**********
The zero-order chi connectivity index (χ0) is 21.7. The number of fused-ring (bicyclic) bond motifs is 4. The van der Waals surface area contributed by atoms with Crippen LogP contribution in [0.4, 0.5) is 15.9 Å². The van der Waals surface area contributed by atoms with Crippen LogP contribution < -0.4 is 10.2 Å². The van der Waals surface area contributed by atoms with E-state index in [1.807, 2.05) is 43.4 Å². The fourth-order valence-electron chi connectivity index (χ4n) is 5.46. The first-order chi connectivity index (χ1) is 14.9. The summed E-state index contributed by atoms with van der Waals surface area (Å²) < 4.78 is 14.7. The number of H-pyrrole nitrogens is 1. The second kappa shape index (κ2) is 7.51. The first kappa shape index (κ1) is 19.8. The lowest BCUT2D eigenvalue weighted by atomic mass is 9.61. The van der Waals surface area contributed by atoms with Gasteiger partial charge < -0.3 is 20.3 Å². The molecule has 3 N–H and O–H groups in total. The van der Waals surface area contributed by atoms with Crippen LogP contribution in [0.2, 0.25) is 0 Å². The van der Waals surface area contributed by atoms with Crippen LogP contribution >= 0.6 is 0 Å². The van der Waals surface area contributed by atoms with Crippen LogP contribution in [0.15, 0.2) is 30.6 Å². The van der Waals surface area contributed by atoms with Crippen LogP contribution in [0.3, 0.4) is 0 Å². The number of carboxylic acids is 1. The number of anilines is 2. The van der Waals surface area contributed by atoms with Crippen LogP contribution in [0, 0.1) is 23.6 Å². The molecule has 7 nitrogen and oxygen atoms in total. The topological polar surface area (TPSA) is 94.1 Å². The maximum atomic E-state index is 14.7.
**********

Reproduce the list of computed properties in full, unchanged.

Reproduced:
The zero-order chi connectivity index (χ0) is 21.7. The number of fused-ring (bicyclic) bond motifs is 4. The van der Waals surface area contributed by atoms with Crippen LogP contribution in [0.4, 0.5) is 15.9 Å². The van der Waals surface area contributed by atoms with Crippen LogP contribution < -0.4 is 10.2 Å². The van der Waals surface area contributed by atoms with E-state index in [1.807, 2.05) is 43.4 Å². The fourth-order valence-electron chi connectivity index (χ4n) is 5.46. The first-order chi connectivity index (χ1) is 14.9. The summed E-state index contributed by atoms with van der Waals surface area (Å²) < 4.78 is 14.7. The number of H-pyrrole nitrogens is 1. The second kappa shape index (κ2) is 7.51. The first kappa shape index (κ1) is 19.8. The lowest BCUT2D eigenvalue weighted by atomic mass is 9.61. The van der Waals surface area contributed by atoms with Gasteiger partial charge < -0.3 is 20.3 Å². The molecule has 3 N–H and O–H groups in total. The van der Waals surface area contributed by atoms with Crippen LogP contribution in [0.2, 0.25) is 0 Å². The van der Waals surface area contributed by atoms with Crippen LogP contribution >= 0.6 is 0 Å². The van der Waals surface area contributed by atoms with Crippen LogP contribution in [0.15, 0.2) is 30.6 Å². The van der Waals surface area contributed by atoms with Crippen LogP contribution in [0.3, 0.4) is 0 Å². The number of carboxylic acids is 1. The number of anilines is 2. The van der Waals surface area contributed by atoms with Crippen LogP contribution in [0, 0.1) is 23.6 Å². The molecule has 7 nitrogen and oxygen atoms in total. The topological polar surface area (TPSA) is 94.1 Å². The maximum atomic E-state index is 14.7.